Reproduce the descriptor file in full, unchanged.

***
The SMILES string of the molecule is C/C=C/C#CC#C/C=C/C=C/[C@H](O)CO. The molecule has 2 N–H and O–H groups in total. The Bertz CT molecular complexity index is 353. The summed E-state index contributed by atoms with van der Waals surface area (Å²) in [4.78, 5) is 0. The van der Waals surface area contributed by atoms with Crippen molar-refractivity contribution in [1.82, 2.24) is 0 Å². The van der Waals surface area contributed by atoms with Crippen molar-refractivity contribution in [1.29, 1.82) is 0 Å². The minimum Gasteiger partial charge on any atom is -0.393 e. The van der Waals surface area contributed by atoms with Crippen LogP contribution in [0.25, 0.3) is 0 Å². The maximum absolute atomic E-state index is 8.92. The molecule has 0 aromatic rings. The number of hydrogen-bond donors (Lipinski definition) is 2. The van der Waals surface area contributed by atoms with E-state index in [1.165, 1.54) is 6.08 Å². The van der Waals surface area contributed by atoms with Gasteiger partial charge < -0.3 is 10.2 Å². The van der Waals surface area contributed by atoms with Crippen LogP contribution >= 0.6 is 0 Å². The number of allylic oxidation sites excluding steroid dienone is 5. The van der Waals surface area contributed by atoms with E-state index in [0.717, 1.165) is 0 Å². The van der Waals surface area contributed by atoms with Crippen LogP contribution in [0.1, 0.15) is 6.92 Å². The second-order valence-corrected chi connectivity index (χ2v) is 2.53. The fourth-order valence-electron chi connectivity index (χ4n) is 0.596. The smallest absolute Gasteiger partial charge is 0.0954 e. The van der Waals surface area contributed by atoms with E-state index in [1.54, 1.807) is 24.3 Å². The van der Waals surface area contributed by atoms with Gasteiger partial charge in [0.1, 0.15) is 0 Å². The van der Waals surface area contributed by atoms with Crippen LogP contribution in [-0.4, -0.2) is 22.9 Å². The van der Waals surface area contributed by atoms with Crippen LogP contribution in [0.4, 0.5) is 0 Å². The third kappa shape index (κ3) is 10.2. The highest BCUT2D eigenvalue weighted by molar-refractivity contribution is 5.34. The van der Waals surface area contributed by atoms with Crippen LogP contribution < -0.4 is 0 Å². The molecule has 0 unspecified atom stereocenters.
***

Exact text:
The SMILES string of the molecule is C/C=C/C#CC#C/C=C/C=C/[C@H](O)CO. The molecule has 2 N–H and O–H groups in total. The Bertz CT molecular complexity index is 353. The summed E-state index contributed by atoms with van der Waals surface area (Å²) in [4.78, 5) is 0. The van der Waals surface area contributed by atoms with Crippen molar-refractivity contribution in [1.82, 2.24) is 0 Å². The van der Waals surface area contributed by atoms with Crippen molar-refractivity contribution in [1.29, 1.82) is 0 Å². The minimum Gasteiger partial charge on any atom is -0.393 e. The van der Waals surface area contributed by atoms with Crippen LogP contribution in [0.25, 0.3) is 0 Å². The maximum absolute atomic E-state index is 8.92. The molecule has 0 aromatic rings. The number of hydrogen-bond donors (Lipinski definition) is 2. The van der Waals surface area contributed by atoms with E-state index in [1.165, 1.54) is 6.08 Å². The van der Waals surface area contributed by atoms with Gasteiger partial charge < -0.3 is 10.2 Å². The van der Waals surface area contributed by atoms with Crippen LogP contribution >= 0.6 is 0 Å². The number of allylic oxidation sites excluding steroid dienone is 5. The van der Waals surface area contributed by atoms with E-state index in [0.717, 1.165) is 0 Å². The van der Waals surface area contributed by atoms with Crippen LogP contribution in [0.1, 0.15) is 6.92 Å². The second-order valence-corrected chi connectivity index (χ2v) is 2.53. The fourth-order valence-electron chi connectivity index (χ4n) is 0.596. The smallest absolute Gasteiger partial charge is 0.0954 e. The van der Waals surface area contributed by atoms with E-state index in [1.54, 1.807) is 24.3 Å². The van der Waals surface area contributed by atoms with Gasteiger partial charge in [0.1, 0.15) is 0 Å². The van der Waals surface area contributed by atoms with Crippen LogP contribution in [-0.4, -0.2) is 22.9 Å². The van der Waals surface area contributed by atoms with Crippen LogP contribution in [0.4, 0.5) is 0 Å². The third kappa shape index (κ3) is 10.2. The highest BCUT2D eigenvalue weighted by molar-refractivity contribution is 5.34. The van der Waals surface area contributed by atoms with Crippen LogP contribution < -0.4 is 0 Å². The molecule has 0 unspecified atom stereocenters.